83rd Annual

Monday, 10 February 2003: 9:45 AM
Modes of Tropical water cycle variability (Invited Presentation)
John J. Bates, NOAA/NESDIS/NCDC, Asheville, NC
Poster PDF (232.7 kB)
In order to separate the natural and anthropogenic effects of climate change, it is important to understand and quantify feedback mechanisms. For example, given the magnitude of a man-made greenhouse gas such as CO2, the relationship between the magnitude of this anthropogenic climate forcing and the magnitude of the climate change response in a general circulation model, perhaps a global warming of 2 C, defines the climate sensitivity. Any process that changes the sensitivity of the climate response to an imposed anthropogenic forcing is called a feedback mechanism. Feedback mechanisms can either increase (a positive feedback) or decrease (a negative feedback) the magnitude of the climate response to forcing agents.

Large uncertainties occur in the feedback processes associated with clouds and water vapor, particularly in the Tropics. This is because in the Tropics there is a very large range in outgoing longwave radiation between cold, high clouds near the Tropical tropopause and the clear, warm and dry atmospheres in the subtropical deserts. Recent papers have documented large variability in outgoing longwave radiation on both short and long time scales. Wielicki and colleagues (2002) find both large temporal (white in frequency space) variability in broadband outgoing longwave radiation OLR and a significant decadal trend. The white frequency variability is on the order of 4 Wm-2 for the tropical strip 20N-20S. The trends they find include a drop of about 2 Wm-2 from the late 1970s to the mid 1980s and a rise of about 4Wm-2 from the late 1980s to the late 1990s. Work by Chen and colleagues (2002) examine possible mechanisms for the OLR trends documented by Wielicki. They find this trend in OLR is consistent changes in cloudiness and upper tropospheric humidity that suggest a decadal-time-scale strengthening of the tropical Hadley-Walker circulation.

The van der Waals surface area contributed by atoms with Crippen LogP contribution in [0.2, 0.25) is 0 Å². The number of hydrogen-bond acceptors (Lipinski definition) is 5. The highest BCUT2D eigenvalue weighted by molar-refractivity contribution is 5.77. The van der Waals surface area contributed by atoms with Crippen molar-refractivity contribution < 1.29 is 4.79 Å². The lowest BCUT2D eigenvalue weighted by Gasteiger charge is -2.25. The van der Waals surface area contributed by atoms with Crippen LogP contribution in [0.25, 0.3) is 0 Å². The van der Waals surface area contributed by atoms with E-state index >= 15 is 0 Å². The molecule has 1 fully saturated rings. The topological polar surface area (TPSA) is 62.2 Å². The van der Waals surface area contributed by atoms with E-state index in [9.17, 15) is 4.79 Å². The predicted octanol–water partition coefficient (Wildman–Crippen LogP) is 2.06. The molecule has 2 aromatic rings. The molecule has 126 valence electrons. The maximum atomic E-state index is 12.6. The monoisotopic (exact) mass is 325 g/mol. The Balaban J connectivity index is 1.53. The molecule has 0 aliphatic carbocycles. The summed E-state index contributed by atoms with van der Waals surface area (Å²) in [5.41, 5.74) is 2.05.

Examination of multiple satellite-derived indices over the past two decades suggests that there are important interactions between the different temporal scales due to the unique dynamical wave modes in the tropics. In the Tropics, a dynamical wave duct opens in the northern Winter and Spring seasons such that mid-latitude Rossby waves can propagate deep into the subtropics and, sometimes, between hemispheres. The amount of this wave activity strongly affects the water and energy budget of the Tropics and is a function of ENSO state and mid-latitude transient activity. This discovery indicates that one must examine both changes in the transient Tropical circulation modes, not just changes in the mean Hadley-Walker circulation, when seeking mechanisms to explain the large observed changes in the Tropical water and energy cycle.

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